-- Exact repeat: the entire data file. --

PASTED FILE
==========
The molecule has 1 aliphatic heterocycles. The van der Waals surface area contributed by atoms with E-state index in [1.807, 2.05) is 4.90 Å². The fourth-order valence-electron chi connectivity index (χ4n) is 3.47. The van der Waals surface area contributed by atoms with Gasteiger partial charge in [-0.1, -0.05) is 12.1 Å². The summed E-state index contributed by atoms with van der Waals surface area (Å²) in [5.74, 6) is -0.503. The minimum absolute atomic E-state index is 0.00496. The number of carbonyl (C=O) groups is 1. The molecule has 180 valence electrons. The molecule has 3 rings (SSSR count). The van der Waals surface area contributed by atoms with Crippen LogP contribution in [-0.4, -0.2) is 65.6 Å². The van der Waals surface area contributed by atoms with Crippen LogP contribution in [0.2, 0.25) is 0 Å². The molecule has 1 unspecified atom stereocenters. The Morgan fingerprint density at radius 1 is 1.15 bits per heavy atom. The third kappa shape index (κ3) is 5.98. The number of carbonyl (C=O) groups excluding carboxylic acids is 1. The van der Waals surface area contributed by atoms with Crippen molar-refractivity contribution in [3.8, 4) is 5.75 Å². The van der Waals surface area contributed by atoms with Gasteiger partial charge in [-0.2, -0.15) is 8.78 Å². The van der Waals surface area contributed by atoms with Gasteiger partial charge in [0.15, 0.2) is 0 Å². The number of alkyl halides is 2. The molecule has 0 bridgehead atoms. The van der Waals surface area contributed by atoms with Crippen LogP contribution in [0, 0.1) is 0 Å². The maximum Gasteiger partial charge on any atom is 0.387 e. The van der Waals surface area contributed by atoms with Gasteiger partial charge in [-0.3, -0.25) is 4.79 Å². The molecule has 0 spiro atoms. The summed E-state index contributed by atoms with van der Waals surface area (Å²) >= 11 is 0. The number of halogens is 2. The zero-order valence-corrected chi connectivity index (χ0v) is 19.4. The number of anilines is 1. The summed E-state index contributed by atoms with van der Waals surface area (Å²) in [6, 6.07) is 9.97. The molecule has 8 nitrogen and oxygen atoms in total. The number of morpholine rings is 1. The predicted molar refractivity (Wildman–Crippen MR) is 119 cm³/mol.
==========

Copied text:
The molecule has 1 aliphatic heterocycles. The van der Waals surface area contributed by atoms with E-state index in [1.807, 2.05) is 4.90 Å². The fourth-order valence-electron chi connectivity index (χ4n) is 3.47. The van der Waals surface area contributed by atoms with Gasteiger partial charge in [-0.1, -0.05) is 12.1 Å². The summed E-state index contributed by atoms with van der Waals surface area (Å²) in [5.74, 6) is -0.503. The minimum absolute atomic E-state index is 0.00496. The number of carbonyl (C=O) groups is 1. The molecule has 180 valence electrons. The molecule has 3 rings (SSSR count). The van der Waals surface area contributed by atoms with Crippen LogP contribution in [-0.4, -0.2) is 65.6 Å². The van der Waals surface area contributed by atoms with Crippen LogP contribution in [0.2, 0.25) is 0 Å². The molecule has 1 unspecified atom stereocenters. The Morgan fingerprint density at radius 1 is 1.15 bits per heavy atom. The third kappa shape index (κ3) is 5.98. The number of carbonyl (C=O) groups excluding carboxylic acids is 1. The van der Waals surface area contributed by atoms with Crippen molar-refractivity contribution in [3.8, 4) is 5.75 Å². The van der Waals surface area contributed by atoms with Gasteiger partial charge in [-0.2, -0.15) is 8.78 Å². The van der Waals surface area contributed by atoms with Gasteiger partial charge in [0.15, 0.2) is 0 Å². The number of alkyl halides is 2. The molecule has 0 bridgehead atoms. The van der Waals surface area contributed by atoms with Crippen LogP contribution in [0, 0.1) is 0 Å². The maximum Gasteiger partial charge on any atom is 0.387 e. The van der Waals surface area contributed by atoms with Gasteiger partial charge in [-0.3, -0.25) is 4.79 Å². The molecule has 0 spiro atoms. The summed E-state index contributed by atoms with van der Waals surface area (Å²) >= 11 is 0. The number of halogens is 2. The zero-order valence-corrected chi connectivity index (χ0v) is 19.4. The number of anilines is 1. The summed E-state index contributed by atoms with van der Waals surface area (Å²) in [6, 6.07) is 9.97. The molecule has 8 nitrogen and oxygen atoms in total. The number of morpholine rings is 1. The predicted molar refractivity (Wildman–Crippen MR) is 119 cm³/mol.